3 Bait Tips for Catching 10-Pound Summer Bass
To hook trophy bass this time of year, you need to take a different approach. These three tactics will give you an edge
The dog days of summer are upon us, and both anglers and the fish are feeling it. It’s time to change up your tactics if you want to hook into more big bass. Most veteran bass anglers know that big swimbaits, chatterbaits, and spinnerbaits are go-to lures. But the baits that I will focus on have likely been overlooked by most anglers that target trophy fish. And that’s good news for you, because fish haven’t seen much of them yet. Here are the best baits for catching big bass when the heat of summer is on.
Keep a Drop Shot Rig on Deck
Lake Chickamauga in southeastern Tennessee has become known as a bass factory. It produces monster bass north of 10 pounds year after year thanks to the stocking efforts by the state. Anglers come from far and wide to hook these fish, many rushing to the ledges with scroungers, big swimbaits, and big jigs.
Many locals, however, will keep a drop shot on deck. The drop shot is a finesse tactic that’s largely associated with smallmouth bass, but you’ll also see it being used by pro bass anglers when the bite is especially tough. With the amount of pressure Chickamuaga has seen over the last decade, these big fish are highly educated, and often the drop shot is the bait that gets them to commit.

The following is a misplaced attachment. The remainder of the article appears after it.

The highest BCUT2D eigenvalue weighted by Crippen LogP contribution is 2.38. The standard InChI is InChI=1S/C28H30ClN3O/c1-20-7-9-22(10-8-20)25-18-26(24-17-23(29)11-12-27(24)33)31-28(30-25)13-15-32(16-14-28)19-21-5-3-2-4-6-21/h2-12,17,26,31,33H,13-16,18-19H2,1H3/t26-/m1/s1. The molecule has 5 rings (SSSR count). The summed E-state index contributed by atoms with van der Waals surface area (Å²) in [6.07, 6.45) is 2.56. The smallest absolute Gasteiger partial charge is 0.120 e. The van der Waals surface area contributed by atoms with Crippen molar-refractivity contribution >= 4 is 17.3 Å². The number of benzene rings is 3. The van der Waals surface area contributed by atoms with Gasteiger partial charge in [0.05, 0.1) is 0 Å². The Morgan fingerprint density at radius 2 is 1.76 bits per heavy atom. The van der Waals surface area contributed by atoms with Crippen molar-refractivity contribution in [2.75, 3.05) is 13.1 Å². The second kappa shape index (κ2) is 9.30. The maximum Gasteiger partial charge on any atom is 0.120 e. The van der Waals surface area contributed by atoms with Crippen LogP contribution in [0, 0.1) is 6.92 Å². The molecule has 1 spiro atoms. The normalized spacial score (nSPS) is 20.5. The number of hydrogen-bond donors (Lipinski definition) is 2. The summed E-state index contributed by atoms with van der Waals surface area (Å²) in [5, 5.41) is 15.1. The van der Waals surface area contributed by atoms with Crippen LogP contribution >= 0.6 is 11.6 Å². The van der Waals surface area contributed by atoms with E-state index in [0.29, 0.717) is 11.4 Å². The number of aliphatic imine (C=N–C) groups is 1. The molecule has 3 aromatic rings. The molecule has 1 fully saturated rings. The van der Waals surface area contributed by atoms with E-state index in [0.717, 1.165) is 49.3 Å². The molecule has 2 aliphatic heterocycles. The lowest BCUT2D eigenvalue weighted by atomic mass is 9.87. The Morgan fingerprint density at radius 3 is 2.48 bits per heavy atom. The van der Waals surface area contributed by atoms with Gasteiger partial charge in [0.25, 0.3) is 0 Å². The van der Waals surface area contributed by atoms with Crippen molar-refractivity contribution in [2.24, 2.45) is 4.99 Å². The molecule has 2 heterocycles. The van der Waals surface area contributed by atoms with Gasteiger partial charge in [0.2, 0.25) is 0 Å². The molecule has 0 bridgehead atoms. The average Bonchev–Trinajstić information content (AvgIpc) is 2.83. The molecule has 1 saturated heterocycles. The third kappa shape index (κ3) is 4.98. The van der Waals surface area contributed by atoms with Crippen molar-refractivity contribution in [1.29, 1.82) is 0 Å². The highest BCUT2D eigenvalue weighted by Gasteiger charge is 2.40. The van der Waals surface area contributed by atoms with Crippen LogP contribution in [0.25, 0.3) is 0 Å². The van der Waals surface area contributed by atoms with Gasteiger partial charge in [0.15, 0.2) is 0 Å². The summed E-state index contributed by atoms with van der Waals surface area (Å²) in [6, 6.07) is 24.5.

On the rocky ledges I like using tungsten tear drop style weights, as they tend to get hung up less, and the tungsten has a clean sound on the rocks as opposed to lead weights. Fishing grass, I switch to lead cylinder style weights because they are much easier to reel in through the grass than round or tear drop weights. Plus, you don’t need the “sound” of tungsten in grass. You can experiment with a variety of baits like flukes and straight tail worms.
Rig the 10-Inch Power Worm Three Ways
The 10-inch power worm is arguably the bait that’s caught more 10-pound bass than any other bait in the history of fishing. It’s popular, but you can rig it in a few different ways to offer a unique presentation. Whether you’re fishing it on a light Texas rig up shallow, or dragging it on a ledge, the power worm will catch giants year-round. It catches big bass, likely because it emulates large nightcrawlers, snakes, and lampreys that large fish make regular meals out of. Anglers can swim this big worm, drag it, or hop it. The big power worm is most commonly fished on the Texas rig, but can also be used on a Carolina rig when the fish go deeper, or even on a shaky head.
Use a Glide to Locate Big Bass
When you’re targeting trophy bass, you have to take a little different approach than when you’re just fishing for fun. They are known to pattern a little differently, and your run-of-the-mill bait selection may not be enough to trigger them to bite. This is where Glide baits come in handy. Glides are tantalizingly realistic in both look and action, and can be fished in a variety of different depths and locations, though they work best in clearer water.
Keep in mind, many anglers may also use glides to simply find where the big fish in the lake are, as these fish get mesmerized by the bait and will often follow it back to the boat, helping the angler locate them. Big fish are more likely to follow big glides, so a good place to start for anglers new to glide-bait fishing is a bait around 7 inches long. You can easily find a glide to fit the main forage of your lake, and if you’re hunting for that trophy, this can be the bait to put her in the boat.